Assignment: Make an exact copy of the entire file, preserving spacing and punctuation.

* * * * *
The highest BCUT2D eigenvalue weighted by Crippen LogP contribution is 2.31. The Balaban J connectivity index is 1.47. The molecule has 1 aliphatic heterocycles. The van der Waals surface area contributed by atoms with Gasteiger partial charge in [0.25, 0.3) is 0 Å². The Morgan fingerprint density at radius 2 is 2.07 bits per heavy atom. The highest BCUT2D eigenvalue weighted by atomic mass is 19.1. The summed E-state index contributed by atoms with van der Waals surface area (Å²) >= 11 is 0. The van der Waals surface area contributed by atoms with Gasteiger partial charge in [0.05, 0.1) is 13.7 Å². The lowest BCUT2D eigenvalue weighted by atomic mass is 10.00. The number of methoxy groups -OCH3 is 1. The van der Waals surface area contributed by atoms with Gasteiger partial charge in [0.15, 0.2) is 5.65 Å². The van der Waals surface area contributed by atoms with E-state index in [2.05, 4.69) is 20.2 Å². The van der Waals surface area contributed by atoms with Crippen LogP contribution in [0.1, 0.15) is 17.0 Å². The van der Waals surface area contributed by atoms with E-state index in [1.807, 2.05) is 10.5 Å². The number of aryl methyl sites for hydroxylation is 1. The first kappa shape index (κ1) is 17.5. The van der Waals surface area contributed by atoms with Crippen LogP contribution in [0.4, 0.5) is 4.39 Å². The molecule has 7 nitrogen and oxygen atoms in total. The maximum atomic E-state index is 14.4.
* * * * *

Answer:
The highest BCUT2D eigenvalue weighted by Crippen LogP contribution is 2.31. The Balaban J connectivity index is 1.47. The molecule has 1 aliphatic heterocycles. The van der Waals surface area contributed by atoms with Gasteiger partial charge in [0.25, 0.3) is 0 Å². The Morgan fingerprint density at radius 2 is 2.07 bits per heavy atom. The highest BCUT2D eigenvalue weighted by atomic mass is 19.1. The summed E-state index contributed by atoms with van der Waals surface area (Å²) >= 11 is 0. The van der Waals surface area contributed by atoms with Gasteiger partial charge in [0.05, 0.1) is 13.7 Å². The lowest BCUT2D eigenvalue weighted by atomic mass is 10.00. The number of methoxy groups -OCH3 is 1. The van der Waals surface area contributed by atoms with Gasteiger partial charge in [0.15, 0.2) is 5.65 Å². The van der Waals surface area contributed by atoms with E-state index in [2.05, 4.69) is 20.2 Å². The van der Waals surface area contributed by atoms with Crippen LogP contribution in [0.1, 0.15) is 17.0 Å². The van der Waals surface area contributed by atoms with E-state index in [1.807, 2.05) is 10.5 Å². The number of aryl methyl sites for hydroxylation is 1. The first kappa shape index (κ1) is 17.5. The van der Waals surface area contributed by atoms with Crippen LogP contribution in [0.4, 0.5) is 4.39 Å². The molecule has 7 nitrogen and oxygen atoms in total. The maximum atomic E-state index is 14.4.